Sunday, July 15, 2012

Judge Me Not

By Jennifer Debenham

I have a beautiful younger sister who is expecting her fifth child in October. She is twenty-eight years old but doesn't look a day over eighteen, so often she gets curious looks when she takes her expanding cluster of kiddos to the store or the park. People can't imagine that she could really have all those children without having started way too young. While she did have her first child at a young age by most standards--she was twenty--she and her equally great husband were ready to be parents. She and her husband have worked hard to become completely debt free, despite accumulating student loans while they received their degrees. He provides for their family comfortably, and she uses her degree in Early Childhood Development to prepare her children for life. She is one of the best moms I know. I've often thought that her children must have done something extra special in Heaven to deserve the privilege of having her for a mother.

So imagine my incredulity when one day a couple weeks ago someone saw her with her children and called her a "teen-age mom" and then expressed their disgust by shouting out an ugly expression that refers to an unchaste woman. If only this judgmental person truly knew my sister.

This experience reminded me of a time when my parents, my husband, and I were traveling in Italy a few years ago. My father had recently suffered a back injury that made it painful for him to walk long distances, so we had procured a wheelchair for him to help during the long walks we often needed to take. At one point when we were walking a long distance from the train station to our hotel room, my dad offered to put some of our heavier suitcases in his wheelchair, which he then proceeded to push through the uneven cobble-stone streets. By leaning on the wheelchair and pushing, it was easier for him than walking unaided, but it was still a painful sacrifice. Not long after he made the switch, an old, Italian lady walked by him, scowled, and said, “Lazy American” loud enough for my poor dad to hear. Little did she know how far from the truth her statement was.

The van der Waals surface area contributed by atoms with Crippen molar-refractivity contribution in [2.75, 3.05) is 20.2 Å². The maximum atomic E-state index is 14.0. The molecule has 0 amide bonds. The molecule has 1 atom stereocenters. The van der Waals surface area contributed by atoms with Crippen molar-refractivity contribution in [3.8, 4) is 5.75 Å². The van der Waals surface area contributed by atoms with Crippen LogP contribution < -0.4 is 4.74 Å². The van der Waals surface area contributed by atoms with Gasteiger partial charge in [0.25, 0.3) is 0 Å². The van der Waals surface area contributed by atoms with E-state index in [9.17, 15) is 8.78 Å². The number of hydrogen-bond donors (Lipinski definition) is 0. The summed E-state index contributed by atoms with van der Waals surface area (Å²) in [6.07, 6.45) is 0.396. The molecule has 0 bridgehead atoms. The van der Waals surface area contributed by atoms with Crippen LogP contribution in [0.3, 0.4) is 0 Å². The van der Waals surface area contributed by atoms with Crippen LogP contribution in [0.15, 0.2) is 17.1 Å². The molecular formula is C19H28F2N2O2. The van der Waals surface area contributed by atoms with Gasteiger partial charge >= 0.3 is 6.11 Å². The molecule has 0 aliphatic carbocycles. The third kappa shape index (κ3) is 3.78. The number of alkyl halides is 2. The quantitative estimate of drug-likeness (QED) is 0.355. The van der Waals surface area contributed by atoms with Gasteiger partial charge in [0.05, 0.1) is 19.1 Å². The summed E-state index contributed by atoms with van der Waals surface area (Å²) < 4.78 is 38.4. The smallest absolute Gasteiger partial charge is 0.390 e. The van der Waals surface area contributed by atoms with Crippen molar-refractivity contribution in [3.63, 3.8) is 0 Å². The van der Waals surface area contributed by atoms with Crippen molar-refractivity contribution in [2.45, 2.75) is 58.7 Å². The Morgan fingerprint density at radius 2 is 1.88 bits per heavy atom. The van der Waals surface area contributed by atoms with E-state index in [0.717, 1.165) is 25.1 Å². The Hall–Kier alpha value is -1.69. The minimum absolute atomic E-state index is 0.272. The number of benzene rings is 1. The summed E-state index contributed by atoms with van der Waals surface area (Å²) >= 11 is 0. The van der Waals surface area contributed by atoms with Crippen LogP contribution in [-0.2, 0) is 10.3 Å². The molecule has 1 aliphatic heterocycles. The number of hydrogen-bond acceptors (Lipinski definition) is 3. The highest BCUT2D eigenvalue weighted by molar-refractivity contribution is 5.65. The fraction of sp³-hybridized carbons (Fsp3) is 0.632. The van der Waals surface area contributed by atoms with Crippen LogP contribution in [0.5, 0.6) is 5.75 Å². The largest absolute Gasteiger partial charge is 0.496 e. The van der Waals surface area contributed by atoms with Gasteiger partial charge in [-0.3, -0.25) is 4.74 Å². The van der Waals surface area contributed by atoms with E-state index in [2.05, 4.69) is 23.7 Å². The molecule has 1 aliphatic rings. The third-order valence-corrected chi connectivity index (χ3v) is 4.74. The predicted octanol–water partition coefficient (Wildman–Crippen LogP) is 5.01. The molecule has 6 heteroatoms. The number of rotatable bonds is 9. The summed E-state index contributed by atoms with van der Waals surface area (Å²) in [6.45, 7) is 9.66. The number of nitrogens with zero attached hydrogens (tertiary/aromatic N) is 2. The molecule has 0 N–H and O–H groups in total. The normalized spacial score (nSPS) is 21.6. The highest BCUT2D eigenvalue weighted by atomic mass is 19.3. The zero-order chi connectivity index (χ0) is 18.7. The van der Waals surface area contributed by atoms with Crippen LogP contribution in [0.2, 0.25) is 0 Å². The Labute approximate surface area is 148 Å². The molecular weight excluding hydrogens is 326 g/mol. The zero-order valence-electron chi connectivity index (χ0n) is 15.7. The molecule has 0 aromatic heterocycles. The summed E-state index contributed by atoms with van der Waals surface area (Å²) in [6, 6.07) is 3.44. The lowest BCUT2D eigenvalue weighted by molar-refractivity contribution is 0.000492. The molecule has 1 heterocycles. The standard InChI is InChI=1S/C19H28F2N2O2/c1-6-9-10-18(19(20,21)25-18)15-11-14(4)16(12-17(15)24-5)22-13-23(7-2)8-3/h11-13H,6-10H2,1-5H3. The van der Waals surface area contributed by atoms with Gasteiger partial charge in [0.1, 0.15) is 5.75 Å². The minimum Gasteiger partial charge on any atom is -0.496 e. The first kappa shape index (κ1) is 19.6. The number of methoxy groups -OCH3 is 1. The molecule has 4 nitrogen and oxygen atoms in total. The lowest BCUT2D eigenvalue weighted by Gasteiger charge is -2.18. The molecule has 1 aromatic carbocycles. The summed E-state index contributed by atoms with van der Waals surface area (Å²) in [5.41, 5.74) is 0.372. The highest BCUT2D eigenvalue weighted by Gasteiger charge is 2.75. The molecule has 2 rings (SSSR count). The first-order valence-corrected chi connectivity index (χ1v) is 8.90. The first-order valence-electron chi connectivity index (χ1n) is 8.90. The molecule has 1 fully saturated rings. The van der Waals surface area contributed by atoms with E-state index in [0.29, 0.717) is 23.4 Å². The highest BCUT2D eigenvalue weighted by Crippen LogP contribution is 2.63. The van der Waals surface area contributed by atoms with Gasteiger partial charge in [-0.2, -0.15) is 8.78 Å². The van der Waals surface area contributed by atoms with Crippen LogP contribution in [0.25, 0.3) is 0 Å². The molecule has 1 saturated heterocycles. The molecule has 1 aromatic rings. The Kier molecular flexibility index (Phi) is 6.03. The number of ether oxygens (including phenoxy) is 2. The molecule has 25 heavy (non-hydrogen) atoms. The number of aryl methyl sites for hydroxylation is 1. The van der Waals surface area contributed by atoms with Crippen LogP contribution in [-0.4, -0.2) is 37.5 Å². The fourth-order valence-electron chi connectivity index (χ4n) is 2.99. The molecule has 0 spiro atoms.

Just a couple weeks ago my teenage daughter suffered a similar misjudgment when some leaders at a girl’s camp thought that she—the new girl that no one really knew yet—was guilty of stealing something from someone’s tent. She and another girl (also new) were patted down, forced to turn out their pockets, and had their bags thoroughly searched. My daughter and her friend professed their innocence. Nothing was ever found. Indeed, no one had complained of missing anything, but these leaders jumped to a negative conclusion when the girls were found to be in a tent that didn’t belong to them. The other girl’s parents and I were called up late that night to collect our “wayward” daughters. Later it was discovered that the girls were trying to play a harmless prank on a friend by hiding her sleeping bag in a different tent. Fortunately, as parents and leaders we were able to work out the situation and the girls remained at camp. Unfortunately, damage had already been done, and rumors spread like a plague through the camp. My daughter and her friend had to suffer the whispering rumors of their peers. By the time she came home she had heard tales that included such whoppers as: they had destroyed the leaders’ tent and all their possessions, and: they had ruined all the food at camp by throwing it on the ground, though I’m not sure how much credence the latter story held when everyone ate just like usual the next day. It goes to show how easily logic can be forgotten in such situations.
I wish I could say that I or those I love have never been the victims of misjudgment. I wish even more that I could claim I had never misjudged anyone, but I know that isn’t true. Still, at moments like this, when those I love have suffered such injustices, I wish I could do away with all judgment.
Only One is truly capable of knowing our hearts and being the judge. Fortunately for us, He—as a victim of the worst misjudgment imaginable—also gave us the perfect example of how to respond to such misjudgment when He said, “Father forgive them, for they know not what they do.”

2 comments:

  1. Thoughtful post Jenny. I remember years ago seeing a church member sitting at a table in a restaurant with a lit still smoking cigarette. Everyone one around me muttered something about his being a closet smoker; I had immediately concluded he had been seated at a table that had not been bused yest. Later, we discovered he did indeed have a bit of a WOW problem. But I personally have always been grateful that my first thought was a charitable one. It could have so easily turned out my way.

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